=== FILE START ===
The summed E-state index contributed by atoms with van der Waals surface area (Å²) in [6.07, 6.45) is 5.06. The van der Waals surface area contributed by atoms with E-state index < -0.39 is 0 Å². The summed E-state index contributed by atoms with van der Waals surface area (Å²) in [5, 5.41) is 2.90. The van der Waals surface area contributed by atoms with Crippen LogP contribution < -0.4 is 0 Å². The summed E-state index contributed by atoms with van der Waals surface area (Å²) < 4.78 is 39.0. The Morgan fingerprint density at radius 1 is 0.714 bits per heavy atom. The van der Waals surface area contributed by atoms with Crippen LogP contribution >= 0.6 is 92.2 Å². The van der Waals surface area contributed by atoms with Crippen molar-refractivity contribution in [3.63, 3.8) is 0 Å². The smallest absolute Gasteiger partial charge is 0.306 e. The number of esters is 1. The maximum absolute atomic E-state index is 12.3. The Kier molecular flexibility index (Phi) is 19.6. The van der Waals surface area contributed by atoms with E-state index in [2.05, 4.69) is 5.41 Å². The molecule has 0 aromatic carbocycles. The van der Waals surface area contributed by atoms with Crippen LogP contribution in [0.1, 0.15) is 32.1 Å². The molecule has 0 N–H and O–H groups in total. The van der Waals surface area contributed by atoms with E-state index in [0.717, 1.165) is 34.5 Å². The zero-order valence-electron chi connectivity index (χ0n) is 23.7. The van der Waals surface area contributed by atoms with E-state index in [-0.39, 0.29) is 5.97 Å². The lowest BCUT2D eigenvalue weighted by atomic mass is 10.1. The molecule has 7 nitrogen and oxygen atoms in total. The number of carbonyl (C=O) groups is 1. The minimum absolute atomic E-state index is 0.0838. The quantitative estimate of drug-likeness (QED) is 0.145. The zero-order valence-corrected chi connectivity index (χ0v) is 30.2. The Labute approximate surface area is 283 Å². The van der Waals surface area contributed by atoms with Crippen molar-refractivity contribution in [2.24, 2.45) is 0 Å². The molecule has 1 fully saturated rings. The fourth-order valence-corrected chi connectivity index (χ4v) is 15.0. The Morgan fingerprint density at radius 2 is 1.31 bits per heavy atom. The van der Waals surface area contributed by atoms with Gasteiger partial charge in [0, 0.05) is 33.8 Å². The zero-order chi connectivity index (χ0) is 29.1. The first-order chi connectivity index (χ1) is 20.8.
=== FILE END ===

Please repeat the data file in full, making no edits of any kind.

The summed E-state index contributed by atoms with van der Waals surface area (Å²) in [6.07, 6.45) is 5.06. The van der Waals surface area contributed by atoms with E-state index < -0.39 is 0 Å². The summed E-state index contributed by atoms with van der Waals surface area (Å²) in [5, 5.41) is 2.90. The van der Waals surface area contributed by atoms with Crippen LogP contribution < -0.4 is 0 Å². The summed E-state index contributed by atoms with van der Waals surface area (Å²) < 4.78 is 39.0. The Morgan fingerprint density at radius 1 is 0.714 bits per heavy atom. The van der Waals surface area contributed by atoms with Crippen LogP contribution >= 0.6 is 92.2 Å². The van der Waals surface area contributed by atoms with Crippen molar-refractivity contribution in [3.63, 3.8) is 0 Å². The smallest absolute Gasteiger partial charge is 0.306 e. The number of esters is 1. The maximum absolute atomic E-state index is 12.3. The Kier molecular flexibility index (Phi) is 19.6. The van der Waals surface area contributed by atoms with E-state index in [2.05, 4.69) is 5.41 Å². The molecule has 0 aromatic carbocycles. The van der Waals surface area contributed by atoms with Crippen LogP contribution in [0.1, 0.15) is 32.1 Å². The molecule has 0 N–H and O–H groups in total. The van der Waals surface area contributed by atoms with E-state index in [0.717, 1.165) is 34.5 Å². The zero-order valence-electron chi connectivity index (χ0n) is 23.7. The van der Waals surface area contributed by atoms with E-state index in [-0.39, 0.29) is 5.97 Å². The lowest BCUT2D eigenvalue weighted by atomic mass is 10.1. The molecule has 7 nitrogen and oxygen atoms in total. The number of carbonyl (C=O) groups is 1. The minimum absolute atomic E-state index is 0.0838. The quantitative estimate of drug-likeness (QED) is 0.145. The zero-order valence-corrected chi connectivity index (χ0v) is 30.2. The Labute approximate surface area is 283 Å². The van der Waals surface area contributed by atoms with Crippen molar-refractivity contribution in [2.24, 2.45) is 0 Å². The molecule has 1 fully saturated rings. The fourth-order valence-corrected chi connectivity index (χ4v) is 15.0. The Morgan fingerprint density at radius 2 is 1.31 bits per heavy atom. The van der Waals surface area contributed by atoms with Gasteiger partial charge in [0, 0.05) is 33.8 Å². The zero-order chi connectivity index (χ0) is 29.1. The first-order chi connectivity index (χ1) is 20.8.